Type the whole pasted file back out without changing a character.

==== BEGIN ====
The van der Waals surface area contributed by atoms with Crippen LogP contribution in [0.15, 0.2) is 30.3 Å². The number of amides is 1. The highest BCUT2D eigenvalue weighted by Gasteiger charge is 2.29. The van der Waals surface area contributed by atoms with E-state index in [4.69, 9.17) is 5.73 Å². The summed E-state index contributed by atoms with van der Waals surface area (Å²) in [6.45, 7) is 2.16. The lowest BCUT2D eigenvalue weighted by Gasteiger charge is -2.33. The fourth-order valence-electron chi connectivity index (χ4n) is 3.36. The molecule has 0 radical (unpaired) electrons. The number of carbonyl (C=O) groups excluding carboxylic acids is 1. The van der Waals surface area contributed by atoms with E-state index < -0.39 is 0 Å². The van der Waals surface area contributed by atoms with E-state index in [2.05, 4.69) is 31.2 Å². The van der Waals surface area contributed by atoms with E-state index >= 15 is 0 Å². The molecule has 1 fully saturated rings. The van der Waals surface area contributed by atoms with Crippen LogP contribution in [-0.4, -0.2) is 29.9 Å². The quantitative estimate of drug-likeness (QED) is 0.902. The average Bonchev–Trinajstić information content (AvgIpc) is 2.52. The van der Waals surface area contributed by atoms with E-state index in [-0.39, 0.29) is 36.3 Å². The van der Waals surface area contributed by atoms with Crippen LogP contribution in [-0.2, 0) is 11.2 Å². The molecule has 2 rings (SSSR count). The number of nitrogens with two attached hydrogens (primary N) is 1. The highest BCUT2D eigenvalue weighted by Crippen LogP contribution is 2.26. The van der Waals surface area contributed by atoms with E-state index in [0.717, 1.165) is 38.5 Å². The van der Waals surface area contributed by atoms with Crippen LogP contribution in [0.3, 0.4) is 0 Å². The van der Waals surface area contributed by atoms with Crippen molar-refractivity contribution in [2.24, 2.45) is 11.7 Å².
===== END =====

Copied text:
The van der Waals surface area contributed by atoms with Crippen LogP contribution in [0.15, 0.2) is 30.3 Å². The number of amides is 1. The highest BCUT2D eigenvalue weighted by Gasteiger charge is 2.29. The van der Waals surface area contributed by atoms with E-state index in [4.69, 9.17) is 5.73 Å². The summed E-state index contributed by atoms with van der Waals surface area (Å²) in [6.45, 7) is 2.16. The lowest BCUT2D eigenvalue weighted by Gasteiger charge is -2.33. The fourth-order valence-electron chi connectivity index (χ4n) is 3.36. The molecule has 0 radical (unpaired) electrons. The number of carbonyl (C=O) groups excluding carboxylic acids is 1. The van der Waals surface area contributed by atoms with E-state index < -0.39 is 0 Å². The van der Waals surface area contributed by atoms with E-state index in [2.05, 4.69) is 31.2 Å². The van der Waals surface area contributed by atoms with E-state index >= 15 is 0 Å². The molecule has 1 fully saturated rings. The van der Waals surface area contributed by atoms with Crippen LogP contribution in [-0.4, -0.2) is 29.9 Å². The quantitative estimate of drug-likeness (QED) is 0.902. The average Bonchev–Trinajstić information content (AvgIpc) is 2.52. The van der Waals surface area contributed by atoms with E-state index in [-0.39, 0.29) is 36.3 Å². The van der Waals surface area contributed by atoms with Crippen LogP contribution in [-0.2, 0) is 11.2 Å². The molecule has 2 rings (SSSR count). The number of nitrogens with two attached hydrogens (primary N) is 1. The highest BCUT2D eigenvalue weighted by Crippen LogP contribution is 2.26. The van der Waals surface area contributed by atoms with E-state index in [0.717, 1.165) is 38.5 Å². The van der Waals surface area contributed by atoms with Crippen LogP contribution in [0.3, 0.4) is 0 Å². The van der Waals surface area contributed by atoms with Crippen molar-refractivity contribution in [2.24, 2.45) is 11.7 Å².